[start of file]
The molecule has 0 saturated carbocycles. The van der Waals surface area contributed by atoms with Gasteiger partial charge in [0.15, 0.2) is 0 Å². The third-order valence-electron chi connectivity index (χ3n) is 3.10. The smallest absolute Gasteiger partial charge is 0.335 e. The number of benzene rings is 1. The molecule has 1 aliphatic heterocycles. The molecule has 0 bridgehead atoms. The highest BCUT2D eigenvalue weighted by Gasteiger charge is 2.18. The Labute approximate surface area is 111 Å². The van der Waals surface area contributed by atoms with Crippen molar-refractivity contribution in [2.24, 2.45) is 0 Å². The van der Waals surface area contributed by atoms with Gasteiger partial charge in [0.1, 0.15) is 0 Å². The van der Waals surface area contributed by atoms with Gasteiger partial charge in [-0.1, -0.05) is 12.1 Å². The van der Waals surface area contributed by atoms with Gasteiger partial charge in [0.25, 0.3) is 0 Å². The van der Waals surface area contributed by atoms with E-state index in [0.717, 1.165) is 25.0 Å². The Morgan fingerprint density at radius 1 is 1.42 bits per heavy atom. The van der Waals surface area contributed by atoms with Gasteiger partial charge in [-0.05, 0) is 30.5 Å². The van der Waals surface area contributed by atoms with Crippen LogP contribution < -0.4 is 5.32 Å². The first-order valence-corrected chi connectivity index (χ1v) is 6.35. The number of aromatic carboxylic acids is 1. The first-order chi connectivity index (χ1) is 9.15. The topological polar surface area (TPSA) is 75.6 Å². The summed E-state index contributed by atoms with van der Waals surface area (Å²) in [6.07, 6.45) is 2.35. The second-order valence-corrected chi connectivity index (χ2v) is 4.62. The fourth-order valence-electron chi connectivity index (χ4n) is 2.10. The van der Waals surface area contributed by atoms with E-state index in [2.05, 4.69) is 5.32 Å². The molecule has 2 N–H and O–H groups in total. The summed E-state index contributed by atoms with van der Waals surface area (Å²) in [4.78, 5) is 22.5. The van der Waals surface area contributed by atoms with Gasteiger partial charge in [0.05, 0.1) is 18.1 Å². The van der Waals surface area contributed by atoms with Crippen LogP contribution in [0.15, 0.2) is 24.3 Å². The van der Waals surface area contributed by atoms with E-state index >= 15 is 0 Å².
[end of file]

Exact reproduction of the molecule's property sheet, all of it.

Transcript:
The molecule has 0 saturated carbocycles. The van der Waals surface area contributed by atoms with Gasteiger partial charge in [0.15, 0.2) is 0 Å². The third-order valence-electron chi connectivity index (χ3n) is 3.10. The smallest absolute Gasteiger partial charge is 0.335 e. The number of benzene rings is 1. The molecule has 1 aliphatic heterocycles. The molecule has 0 bridgehead atoms. The highest BCUT2D eigenvalue weighted by Gasteiger charge is 2.18. The Labute approximate surface area is 111 Å². The van der Waals surface area contributed by atoms with Crippen molar-refractivity contribution in [2.24, 2.45) is 0 Å². The van der Waals surface area contributed by atoms with Gasteiger partial charge in [0.1, 0.15) is 0 Å². The van der Waals surface area contributed by atoms with Gasteiger partial charge in [-0.1, -0.05) is 12.1 Å². The van der Waals surface area contributed by atoms with Gasteiger partial charge in [0.25, 0.3) is 0 Å². The van der Waals surface area contributed by atoms with E-state index in [0.717, 1.165) is 25.0 Å². The Morgan fingerprint density at radius 1 is 1.42 bits per heavy atom. The van der Waals surface area contributed by atoms with Gasteiger partial charge in [-0.05, 0) is 30.5 Å². The van der Waals surface area contributed by atoms with Crippen LogP contribution < -0.4 is 5.32 Å². The first-order valence-corrected chi connectivity index (χ1v) is 6.35. The number of aromatic carboxylic acids is 1. The first-order chi connectivity index (χ1) is 9.15. The topological polar surface area (TPSA) is 75.6 Å². The summed E-state index contributed by atoms with van der Waals surface area (Å²) in [6.07, 6.45) is 2.35. The second-order valence-corrected chi connectivity index (χ2v) is 4.62. The fourth-order valence-electron chi connectivity index (χ4n) is 2.10. The van der Waals surface area contributed by atoms with E-state index in [2.05, 4.69) is 5.32 Å². The molecule has 2 N–H and O–H groups in total. The summed E-state index contributed by atoms with van der Waals surface area (Å²) in [4.78, 5) is 22.5. The van der Waals surface area contributed by atoms with Gasteiger partial charge in [0.05, 0.1) is 18.1 Å². The van der Waals surface area contributed by atoms with Crippen LogP contribution in [0.15, 0.2) is 24.3 Å². The van der Waals surface area contributed by atoms with E-state index >= 15 is 0 Å².